Sen. Carl Levin led a life dedicated to public service.
Carl Levin, the Jewish Detroiter who spent 36 years as a fierce advocate for Michigan and the American people in the U.S. Senate, has died at age 87.
The Levin Center at Wayne State University Law School announced his passing on July 29. Sen. Levin was diagnosed with lung cancer four years ago. The center, named for Levin, focuses on the passion of his career: government oversight.
Sen. Levin, first elected to the Senate in 1978, became his state’s longest-serving senator. From 2001 until his retirement in 2015, Sen. Levin served as the chairman or the ranking member of the Senate Armed Services Committee. He always appeared a little disheveled and spoke softly, and his staffers described him as a rarity — a kind and accommodating boss in the world’s most intense pressure chamber.
“Carl Levin was a giant of a senator and a giant of a human being with a big heart and a kind soul,” former California Sen. Barbara Boxer told the Jewish Telegraphic Agency. “He made his mark and will go down in history as one of the best.”
Sen. Levin could be fierce in eliciting testimony in the Senate as chairman of the subcommittee on investigations. Hauling Goldman Sachs executives before his committee in 2010, amidst the carnage of the 2008 financial collapse. Under his intense questioning, his subjects squirmed on camera.
Sen. Levin’s liberal economic outlook was shaped as he watched the diminishment of his once muscular and beloved city, Detroit. He fought hard for car manufacturers in Congress, knowing the lifeblood that they were for his state’s working class. He worked as a taxi driver while in college — he said he knew Detroit’s every block. He also on an assembly line at Chrysler.
Sen. Levin was a dove who spoke out early against the George W. Bush administration’s plans to invade Iraq. But as chairman of the committee that shaped military policy, he was also a defender of protections for the armed forces, sometimes to what fellow Democrats was a fault. He successfully prevented bids to take investigations of sexual misconduct out of the hands of the line of command.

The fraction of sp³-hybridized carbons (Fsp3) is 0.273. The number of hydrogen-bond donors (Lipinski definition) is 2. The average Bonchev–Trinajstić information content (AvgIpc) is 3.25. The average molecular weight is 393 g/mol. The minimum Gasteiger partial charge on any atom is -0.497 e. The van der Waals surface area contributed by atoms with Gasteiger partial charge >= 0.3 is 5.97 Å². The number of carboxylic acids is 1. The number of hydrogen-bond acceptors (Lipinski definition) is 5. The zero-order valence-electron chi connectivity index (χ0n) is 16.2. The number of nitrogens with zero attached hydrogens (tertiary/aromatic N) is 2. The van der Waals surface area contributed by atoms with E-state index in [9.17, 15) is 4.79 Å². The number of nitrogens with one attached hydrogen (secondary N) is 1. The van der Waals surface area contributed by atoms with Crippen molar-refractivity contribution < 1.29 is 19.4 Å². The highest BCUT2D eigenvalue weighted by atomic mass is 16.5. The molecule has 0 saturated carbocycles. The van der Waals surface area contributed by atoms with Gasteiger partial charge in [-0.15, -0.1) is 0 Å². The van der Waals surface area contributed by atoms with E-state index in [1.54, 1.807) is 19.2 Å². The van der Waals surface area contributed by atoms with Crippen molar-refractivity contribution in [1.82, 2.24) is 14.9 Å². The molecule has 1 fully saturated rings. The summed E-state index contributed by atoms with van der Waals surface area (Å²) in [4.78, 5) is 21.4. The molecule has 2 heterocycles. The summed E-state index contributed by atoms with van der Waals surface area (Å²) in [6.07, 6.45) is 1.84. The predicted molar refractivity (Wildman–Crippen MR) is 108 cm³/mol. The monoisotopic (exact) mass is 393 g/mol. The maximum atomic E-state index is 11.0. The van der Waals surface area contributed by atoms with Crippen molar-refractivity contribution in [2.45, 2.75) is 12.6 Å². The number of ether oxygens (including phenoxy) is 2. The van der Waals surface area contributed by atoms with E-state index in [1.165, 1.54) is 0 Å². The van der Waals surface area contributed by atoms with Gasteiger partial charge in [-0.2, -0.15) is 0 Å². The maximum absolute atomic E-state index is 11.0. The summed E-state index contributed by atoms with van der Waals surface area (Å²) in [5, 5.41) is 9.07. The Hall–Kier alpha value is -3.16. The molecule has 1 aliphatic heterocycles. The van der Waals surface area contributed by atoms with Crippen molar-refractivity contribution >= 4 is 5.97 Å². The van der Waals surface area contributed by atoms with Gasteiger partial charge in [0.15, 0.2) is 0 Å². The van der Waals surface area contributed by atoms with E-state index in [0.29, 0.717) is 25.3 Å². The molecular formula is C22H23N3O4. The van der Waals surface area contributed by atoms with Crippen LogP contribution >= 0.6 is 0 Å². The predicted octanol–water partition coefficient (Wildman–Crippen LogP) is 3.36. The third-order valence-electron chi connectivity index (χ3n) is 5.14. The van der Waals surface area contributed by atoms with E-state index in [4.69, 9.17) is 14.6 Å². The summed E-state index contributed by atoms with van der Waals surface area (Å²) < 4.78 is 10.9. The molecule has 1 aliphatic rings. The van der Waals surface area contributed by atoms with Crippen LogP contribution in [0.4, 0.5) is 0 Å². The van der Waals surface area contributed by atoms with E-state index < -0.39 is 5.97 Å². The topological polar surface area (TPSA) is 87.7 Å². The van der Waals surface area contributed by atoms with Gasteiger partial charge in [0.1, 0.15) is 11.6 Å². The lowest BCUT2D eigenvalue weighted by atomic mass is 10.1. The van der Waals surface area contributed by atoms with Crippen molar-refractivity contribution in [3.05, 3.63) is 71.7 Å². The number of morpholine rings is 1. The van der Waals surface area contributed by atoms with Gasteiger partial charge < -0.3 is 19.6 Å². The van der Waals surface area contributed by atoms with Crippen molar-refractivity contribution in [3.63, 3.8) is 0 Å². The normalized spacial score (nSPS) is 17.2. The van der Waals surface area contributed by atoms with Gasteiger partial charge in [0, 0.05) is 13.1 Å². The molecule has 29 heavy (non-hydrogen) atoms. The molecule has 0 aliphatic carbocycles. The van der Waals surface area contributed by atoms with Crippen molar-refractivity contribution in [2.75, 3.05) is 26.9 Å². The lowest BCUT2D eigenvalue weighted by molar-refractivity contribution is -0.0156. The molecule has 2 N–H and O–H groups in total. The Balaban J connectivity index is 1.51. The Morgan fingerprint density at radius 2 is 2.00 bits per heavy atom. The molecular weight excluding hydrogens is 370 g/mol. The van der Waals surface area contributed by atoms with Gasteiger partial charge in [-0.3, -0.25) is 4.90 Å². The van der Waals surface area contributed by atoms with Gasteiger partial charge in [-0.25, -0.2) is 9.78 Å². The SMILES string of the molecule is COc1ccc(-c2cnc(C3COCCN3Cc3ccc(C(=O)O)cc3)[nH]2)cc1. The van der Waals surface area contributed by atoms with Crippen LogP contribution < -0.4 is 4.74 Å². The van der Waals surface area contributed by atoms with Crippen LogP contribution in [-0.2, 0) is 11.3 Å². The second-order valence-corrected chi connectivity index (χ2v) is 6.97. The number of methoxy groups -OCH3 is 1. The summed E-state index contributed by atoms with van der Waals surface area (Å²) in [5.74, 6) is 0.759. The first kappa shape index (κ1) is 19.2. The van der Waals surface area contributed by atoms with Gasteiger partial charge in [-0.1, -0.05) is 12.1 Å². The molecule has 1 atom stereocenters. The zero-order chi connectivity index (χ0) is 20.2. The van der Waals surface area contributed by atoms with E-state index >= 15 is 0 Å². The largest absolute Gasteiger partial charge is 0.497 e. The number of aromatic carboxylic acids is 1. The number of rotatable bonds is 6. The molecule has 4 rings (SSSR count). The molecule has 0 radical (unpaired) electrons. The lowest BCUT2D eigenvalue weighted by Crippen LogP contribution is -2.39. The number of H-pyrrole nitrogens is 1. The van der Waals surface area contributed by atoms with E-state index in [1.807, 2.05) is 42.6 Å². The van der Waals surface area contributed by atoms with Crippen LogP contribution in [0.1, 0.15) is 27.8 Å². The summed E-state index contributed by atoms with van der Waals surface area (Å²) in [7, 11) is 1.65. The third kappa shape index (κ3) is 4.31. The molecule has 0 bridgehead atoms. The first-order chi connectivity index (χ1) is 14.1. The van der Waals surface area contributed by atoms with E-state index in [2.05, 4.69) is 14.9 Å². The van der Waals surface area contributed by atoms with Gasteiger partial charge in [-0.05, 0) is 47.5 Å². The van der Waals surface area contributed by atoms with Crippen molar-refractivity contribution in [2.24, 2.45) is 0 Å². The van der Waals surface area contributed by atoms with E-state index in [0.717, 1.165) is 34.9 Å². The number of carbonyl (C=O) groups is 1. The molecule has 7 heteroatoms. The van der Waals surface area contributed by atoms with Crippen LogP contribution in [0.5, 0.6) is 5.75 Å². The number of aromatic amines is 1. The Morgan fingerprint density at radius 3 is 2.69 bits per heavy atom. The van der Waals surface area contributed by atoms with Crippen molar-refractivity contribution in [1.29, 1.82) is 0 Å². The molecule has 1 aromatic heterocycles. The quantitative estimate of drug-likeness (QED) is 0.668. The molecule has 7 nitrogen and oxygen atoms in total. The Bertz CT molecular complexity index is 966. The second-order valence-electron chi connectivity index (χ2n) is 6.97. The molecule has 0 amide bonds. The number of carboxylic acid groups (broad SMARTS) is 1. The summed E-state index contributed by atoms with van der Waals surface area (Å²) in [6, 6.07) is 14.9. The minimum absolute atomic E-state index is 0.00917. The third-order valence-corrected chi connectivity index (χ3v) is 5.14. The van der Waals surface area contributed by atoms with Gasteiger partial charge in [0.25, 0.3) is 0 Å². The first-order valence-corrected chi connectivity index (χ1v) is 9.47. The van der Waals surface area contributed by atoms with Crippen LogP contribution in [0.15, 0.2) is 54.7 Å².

Sen. Levin grew up in a middle-class household in Detroit and that his parents, Saul and Bess Levin, were Zionists. Bess was active in Hadassah. Future U.S. Rep. Sander “Sandy” Levin was his older brother.
“Sandy and I and our sister Hannah used to call ourselves Hadassah Orphans because when we got home in the afternoon, my mother was never there,” Sen. Levin said in an oral history for the Detroit Jewish Federation. “She was volunteering for Hadassah.”
Sen. Levin was a go-to senator for lobbyists from the American Israel Public Affairs Committee and was attentive to their requests for defense assistance to Israel. However, he parted ways with AIPAC when the lobby, heeding the Israeli government, opposed the emerging Iran nuclear deal in 2015.
Even after his retirement in 2015, as the deal neared completion, Sen. Levin remained influential, urging his former colleagues to back the deal.
He was devoted to Michigan, traveling to its farthest corners to meet constituents. A staffer recalled to the JTA that he convened the staff after a woman in an airport complained to him that she had not heard back from his office after writing. The talk, the staffer said, was “serious,” but not a rebuke and not unkind.
Sen. Levin’s brother Sander Levin was elected to the U.S. House of Representatives in 1982, and from 2010-2012 — when Sander was the chairman of the tax-writing Ways and Means Committee, and Carl chaired the Senate Armed Services Committee — they were the most powerful brothers in Washington.
They were throughout their lives the closest of friends. Sander, who retired in 2019, was replaced by his son and Carl’s nephew, Andy Levin.
Their cousin, Avern Cohn, the retired U.S. District Court judge for Eastern Michigan, spoke with former JN Editor Robert Sklar when then senator announced his retirement plans in 2013.
“Carl Levin’s role in the public life of Michigan and of the nation has set a standard that few have ever in the past, or indeed in the future, will come close to,” Cohn said.
“The Jewish people should be particularly proud of having contributed Carl to the public weal — the public wellbeing.”
By Ron Kampeas
Look for an extensive tribute to the life of Sen. Carl Levin in the Aug. 12 Jewish News.